The Canada Mortgage and Housing Corporation (CMHC) is increasing its homeowner loan insurance premiums later this year.
Effective March 17, 2017, premiums will be changing as follows:
|Down payment %||Standard premium (current)||Standard premium (as of March 17, 2017)|
|5% to 9.99%||3.6%||4%|
|10% to 14.99%||2.4%||3.1%|
|15% to 19.99%||1.8%||2.8%|
For the average CMHC-insured homebuyer, the organization says the increase means they’ll pay an average of $5 more a month on their monthly mortgage payment.
“We do not expect the higher premiums to have a significant impact on the ability of Canadians to buy a home,” says Steven Mennill, CMHC’s senior vice-president, insurance.
The changes reflect the Office of the Superintendent of Financial Institution’s new capital requirements that came into effect this year requiring mortgage insurers to hold additional capital.
It’s expected that private insurers Genworth Canada and Canada Guaranty will also raise their insurance premiums to match what CMHC plans to charge.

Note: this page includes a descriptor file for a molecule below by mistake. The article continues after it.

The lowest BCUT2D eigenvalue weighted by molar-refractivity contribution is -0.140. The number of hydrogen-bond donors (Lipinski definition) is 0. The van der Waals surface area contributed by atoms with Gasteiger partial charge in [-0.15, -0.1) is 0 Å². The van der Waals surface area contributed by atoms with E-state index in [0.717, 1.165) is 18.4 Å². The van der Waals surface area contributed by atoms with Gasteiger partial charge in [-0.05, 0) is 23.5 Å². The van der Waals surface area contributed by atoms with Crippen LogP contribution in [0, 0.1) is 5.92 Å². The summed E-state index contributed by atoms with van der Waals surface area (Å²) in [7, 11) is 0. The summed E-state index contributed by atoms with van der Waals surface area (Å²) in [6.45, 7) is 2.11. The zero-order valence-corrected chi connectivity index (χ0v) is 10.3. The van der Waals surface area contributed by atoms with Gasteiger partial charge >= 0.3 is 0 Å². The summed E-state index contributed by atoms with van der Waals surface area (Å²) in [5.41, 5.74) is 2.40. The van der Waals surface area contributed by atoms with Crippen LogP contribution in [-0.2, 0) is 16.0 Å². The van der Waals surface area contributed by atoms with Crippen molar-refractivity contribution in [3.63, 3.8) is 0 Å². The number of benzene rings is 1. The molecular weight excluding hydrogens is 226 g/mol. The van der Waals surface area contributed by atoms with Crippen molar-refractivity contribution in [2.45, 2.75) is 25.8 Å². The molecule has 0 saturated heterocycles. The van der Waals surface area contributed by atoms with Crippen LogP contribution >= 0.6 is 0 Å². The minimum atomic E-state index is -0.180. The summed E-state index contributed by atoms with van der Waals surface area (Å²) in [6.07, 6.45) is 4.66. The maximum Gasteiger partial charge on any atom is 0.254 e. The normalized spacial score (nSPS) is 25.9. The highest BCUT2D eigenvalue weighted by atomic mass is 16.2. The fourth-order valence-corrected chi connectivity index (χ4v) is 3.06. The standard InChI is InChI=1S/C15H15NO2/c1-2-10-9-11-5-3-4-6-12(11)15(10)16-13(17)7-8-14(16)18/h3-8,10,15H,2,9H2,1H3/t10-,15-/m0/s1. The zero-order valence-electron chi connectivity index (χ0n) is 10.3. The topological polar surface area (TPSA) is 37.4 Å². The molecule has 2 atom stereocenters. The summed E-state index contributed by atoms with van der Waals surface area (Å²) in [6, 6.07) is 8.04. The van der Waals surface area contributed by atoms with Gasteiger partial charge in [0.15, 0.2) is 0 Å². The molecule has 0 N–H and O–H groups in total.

Here are a couple of examples of how the increase in premiums will affect a Toronto homebuyer:
Using the average Toronto home price of $730,472 (according to the Canadian Real Estate Association) with a minimum down payment of 6.6% (or $48,047), the current premium is 3.6% of the mortgage amount (purchase price less down payment). If the mortgage amount of $682,425, the CMHC premium is $24,567.
With the new premium at 4% of the mortgage amount, the CMHC premium becomes $27,297—an increase of $2,730. This translates to a mortgage payment increase of about $12 per month (based on today’s best mortgage rate of 2.44%, amortized over 25 years).
If that buyer makes an 18% down payment on an average Toronto home priced at $730,472, the total down payment will be $131,485. At the current premium of 1.8% of the mortgage amount, the buyer will pay $10,782 in CMHC insurance.
At the new premium of 2.8% of the mortgage amount, the CMHC premium becomes $16,772—a $5,990 difference for the buyer. This translates to a mortgage payment increase of about $27 per month (based on today’s best mortgage rate of 2.44%, amortized over 25 years).
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Flickr: Joe Mabel